The resurgence of Brooks Koepka this year is something not many golf fans and pundits alike would have seen coming. The 33-year-old rose to prominence around five years ago when he won the US Open back-to-back in 2017-18 and two PGA Championships in succession in 2018-19 to become the number one-ranked player in the world.
But his struggles since have been well documented and made for all to see thanks to Netflix’s hit docuseries Full Swing. Koepka is portrayed as a broken man, suffering from fatigue, injury and severe loss of form, with no answers to how he can get his career back on track and his decision to join LIV Golf comes to fruition as well.
At the time, the choice to jump ships to the Saudi-led, controversial breakaway league seemed to be almost entirely based on the financial security that LIV can offer. But the less taxing tour, with events not taking place as frequently as they do on the PGA, and being under arguably less pressure week-in week-out as he would on the PGA has perhaps played in his favour.
Brooks’ uptick in form started when he won his second LIV Golf event at Orange County National in Florida just one week out from the Masters earlier this year and that gave him the confidence boost to challenge for the one piece of silverware he so desperately wants to add to the trophy cabinet in his living room at Augusta National.
In fact, Koepka had one arm in the green jacket before an agonising final round implosion in Georgia. The American entered the Masters as a 50/1 outsider with Betfair Golf, but he held the overnight lead from Jon Rahm going into the final round and he had never not gone on to win a tournament from that position — until now, the worst time possible.
Koepka shot three over on Masters Sunday to ultimately finish five strokes adrift from Spaniard Rahm, who shot -3 to finish on 12 under and secure his first Masters title. It would have been a bitter pill to swallow for the 33-year-old, but he said at the time that he would eventually like to see positives and carry them over to the rest of the majors — and he already has, winning his third PGA Championship at Oak Hill Country Club last month.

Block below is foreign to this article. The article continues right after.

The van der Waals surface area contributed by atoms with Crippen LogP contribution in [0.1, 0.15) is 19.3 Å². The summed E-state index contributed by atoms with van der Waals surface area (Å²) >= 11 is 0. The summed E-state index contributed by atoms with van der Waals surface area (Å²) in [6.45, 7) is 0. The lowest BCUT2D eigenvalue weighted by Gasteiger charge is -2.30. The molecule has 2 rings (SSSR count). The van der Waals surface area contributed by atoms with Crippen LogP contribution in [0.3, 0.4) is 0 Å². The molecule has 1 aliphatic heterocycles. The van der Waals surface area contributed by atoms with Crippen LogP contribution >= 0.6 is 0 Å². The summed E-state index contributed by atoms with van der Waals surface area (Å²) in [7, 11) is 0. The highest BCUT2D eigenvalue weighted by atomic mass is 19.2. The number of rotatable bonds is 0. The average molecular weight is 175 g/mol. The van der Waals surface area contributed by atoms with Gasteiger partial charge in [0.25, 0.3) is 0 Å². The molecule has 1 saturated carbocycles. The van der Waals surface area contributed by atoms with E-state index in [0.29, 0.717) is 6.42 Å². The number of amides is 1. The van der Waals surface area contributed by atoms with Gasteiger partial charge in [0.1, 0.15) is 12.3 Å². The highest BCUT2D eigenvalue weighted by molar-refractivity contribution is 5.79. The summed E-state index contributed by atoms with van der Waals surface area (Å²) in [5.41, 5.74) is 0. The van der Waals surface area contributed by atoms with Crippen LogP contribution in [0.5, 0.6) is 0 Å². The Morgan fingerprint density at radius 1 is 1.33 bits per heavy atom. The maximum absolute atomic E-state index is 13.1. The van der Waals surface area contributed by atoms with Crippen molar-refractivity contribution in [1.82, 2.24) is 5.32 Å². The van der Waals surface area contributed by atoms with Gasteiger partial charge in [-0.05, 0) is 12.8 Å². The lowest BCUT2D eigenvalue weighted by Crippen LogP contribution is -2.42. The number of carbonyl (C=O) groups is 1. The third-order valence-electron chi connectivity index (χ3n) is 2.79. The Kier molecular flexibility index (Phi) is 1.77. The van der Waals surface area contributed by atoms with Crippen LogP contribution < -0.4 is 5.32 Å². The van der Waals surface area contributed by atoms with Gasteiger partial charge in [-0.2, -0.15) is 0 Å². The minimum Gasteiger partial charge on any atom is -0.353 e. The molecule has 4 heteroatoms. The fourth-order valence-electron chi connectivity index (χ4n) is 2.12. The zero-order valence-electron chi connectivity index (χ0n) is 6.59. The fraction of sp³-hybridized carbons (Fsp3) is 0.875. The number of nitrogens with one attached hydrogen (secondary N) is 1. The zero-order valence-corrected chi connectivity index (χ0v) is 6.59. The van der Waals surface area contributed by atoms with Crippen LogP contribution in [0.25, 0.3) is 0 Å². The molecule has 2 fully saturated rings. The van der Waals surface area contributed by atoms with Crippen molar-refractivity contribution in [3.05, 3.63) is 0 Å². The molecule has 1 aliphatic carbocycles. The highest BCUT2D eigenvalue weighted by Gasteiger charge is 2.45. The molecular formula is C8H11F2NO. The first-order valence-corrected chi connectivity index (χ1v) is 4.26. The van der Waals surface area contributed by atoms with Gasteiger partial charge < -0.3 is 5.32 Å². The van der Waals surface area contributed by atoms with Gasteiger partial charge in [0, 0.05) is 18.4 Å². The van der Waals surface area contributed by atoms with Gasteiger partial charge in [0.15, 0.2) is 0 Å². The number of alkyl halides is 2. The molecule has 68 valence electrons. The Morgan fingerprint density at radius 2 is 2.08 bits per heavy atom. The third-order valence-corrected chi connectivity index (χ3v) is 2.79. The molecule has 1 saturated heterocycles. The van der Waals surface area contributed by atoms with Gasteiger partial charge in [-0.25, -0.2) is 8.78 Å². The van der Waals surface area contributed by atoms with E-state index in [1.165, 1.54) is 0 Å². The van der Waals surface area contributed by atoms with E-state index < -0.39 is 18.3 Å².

A 19th-place finish in Adelaide, third in Singapore and sixth in Tulsa on the LIV Tour kept Koepka’s form ticking over nicely until the PGA and this time he delivered what was not only a massive victory for himself, but also a monumental success for his new organisation — becoming the first representative of LIV to win a major since its inauguration.
Koepka had the overnight lead going into the final round again, but this time there would be no collapse. He started strong with three successive birdies at two, three and four before two bogeys at six and seven threatened to derail that initial effort to pull clear of the rest of the pack. However, Koepka went on to bridie four more times and bogey just twice in the back nine as he held off a progressing Scottie Scheffler by two shots.
Up next in terms of majors is the US Open at the Los Angeles Country Club (15-18 June) and Koepka is heading to California riding on the crest of a wave and in the best run of form for years. At the top of his game, we have witnessed him win the PGA Championship and US Open in succession and he has a great chance of doing that again this year with odds of 14/1 to lift his third US Open — which would see Koepka pull level with the likes of Nick Faldo and Phil Mickelson on six majors and just one behind the legendary Arnold Palmer.